The Case for and Against Stock Photography

Learn when and how to use stock photography

Choosing Stock
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If you say  to anyone worth their salt in an advertising agency , that person likely will look at you with a mixture of contempt and fear—mostly contempt.

Despite stock houses profiting from their photos every year, most big agencies rarely touch them. But why is it so universally hated by the top dogs and loved by smaller shops? Before diving into the issues, let's look at what stock photography is.

Basic Definition

Stock photography is like clothing you buy off the rack at a popular department store. No matter how nice it looks, you won't be the only person wearing that design.

Stock photos are taken without any kind of assignment or brief from an agency or client. Photographers take shots and submit them to stock houses to be licensed. These shots can then be purchased for a specific price based on usage or a flat fee. The shots are available to anyone who wants to buy them, resulting in some shots being used over and over again by many different clients.

The Problems

Stock photography is generally considered a poor substitute for a custom photo shoot. The shots are taken in advance and delivered "as is," leaving no chance to redirect the subject matter, adjust the lighting, or take the shot from a different angle. And that's just the beginning. Here are some of the biggest problems with stock photos and illustration:

  • Stock photography is not original. Not even close. Photos are never taken with specific products or ideas in mind and usually are vague in execution. Search sites like  or  for something like "happy family" or "playing with pets." You'll be greeted with many photos that all look similar, with varying degrees of quality.
  • Stock photographs can be bought by anyone. The big problem with this is brand identity. If you produce anything using a stock photograph, be it a flyer or a you are using images available for anyone else to buy and use. Many smaller companies have seen their ads look and feel like ads from other companies because they contain the exact same images. That's not good for standing out. You can sometimes negotiate exclusive rights, but those rights come at a hefty price and will run out at some point.
  • Stock photography often is cliche. Look through any stock photo site and you will be bombarded with tired old images of businessmen balancing on tightropes, families laughing in front of TVs, and people pointing at something in the distance. If you have a for a campaign, you almost certainly will not find it executed in a stock photo library. And if you do, remember that anyone can use it.

The Advantages

Stock images do have their uses, which usually come down to speed, budget, and media. Here are some of the biggest advantages of stock photos and illustration:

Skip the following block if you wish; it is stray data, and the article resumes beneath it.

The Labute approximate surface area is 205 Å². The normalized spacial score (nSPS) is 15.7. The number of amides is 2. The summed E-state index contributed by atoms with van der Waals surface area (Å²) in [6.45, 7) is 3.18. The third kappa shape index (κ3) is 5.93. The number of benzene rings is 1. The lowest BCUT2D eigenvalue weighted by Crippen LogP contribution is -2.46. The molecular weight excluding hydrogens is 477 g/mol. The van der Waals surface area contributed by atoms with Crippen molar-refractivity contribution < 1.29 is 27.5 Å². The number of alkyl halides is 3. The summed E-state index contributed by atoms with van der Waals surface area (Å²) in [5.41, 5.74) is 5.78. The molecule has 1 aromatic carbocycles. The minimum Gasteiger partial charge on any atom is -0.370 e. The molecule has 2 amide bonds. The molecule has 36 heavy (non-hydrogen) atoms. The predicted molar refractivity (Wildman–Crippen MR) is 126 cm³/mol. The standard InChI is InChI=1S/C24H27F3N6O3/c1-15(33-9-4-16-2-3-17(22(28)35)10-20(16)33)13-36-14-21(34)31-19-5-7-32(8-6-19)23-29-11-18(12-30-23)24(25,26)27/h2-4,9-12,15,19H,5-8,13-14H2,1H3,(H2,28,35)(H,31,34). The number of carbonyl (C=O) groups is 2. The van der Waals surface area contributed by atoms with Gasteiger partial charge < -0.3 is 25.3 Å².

• Stock photos are great for comps and mock-ups. This is the biggest reason like stock. When you're dummying an idea for a client presentation, there's no time or money to do a shoot. In fact, it would be a waste of time when you consider how many ideas are presented. You can get an idea across quickly by comping together various stock images to create a unique image. Of course, it's rough and low-resolution for any use, but it's enough to portray what the final image can look like. Stock photo libraries typically allow you to save low-res comps for free.
  • Stock photography is cheaper and quicker than a photo shoot. In most cases, it takes several weeks (or even months) to coordinate an original photo shoot. And that takes money, too. With stock photography, everything's done for you and ready to go. All you have to do is figure out the price and get client approval.
  • Stock photography is available for instant download. When time is of the essence, stock is available immediately.
  • For brochures, websites, editorials, and smaller jobs, stock is fine. If you have a limited budget, stock can be a nice fallback for the promotional tactics that aren't getting mass media attention. Plus, you don't always need an expensive custom shoot to make your point. Take this article. The image comes from Getty, a huge stock library, and is a great way to lead into the subject matter. An expensive shoot would be cost prohibitive and take way too long. 

    The Two Main Types

    Many types of stock images are available these days, but the main two remain rights-managed and royalty-free. Both have strengths and weaknesses, and the costs differ greatly between the two.

    • Rights-managed (RM) stock photography is more expensive. With RM stock, you have a lot of fees to take into consideration. The final price for the stock image will depend on many factors, including usage, media, duration of the campaign, print run, location, size, industry type, and exclusivity. For this reason, RM images can cost many times more than royalty-free shots. But RM shots often are higher quality.
    • Royalty-free (RF) stock photography is less expensive. It's worth noting that free does not mean no cost. It simply means the image is free of royalties and available to purchase for a one-time, fixed fee. You can use an RF image multiple times, and there is no time limit. However, there are limits to the number of times the image can be reproduced, and royalty-free shots generally are not as well executed as RM shots.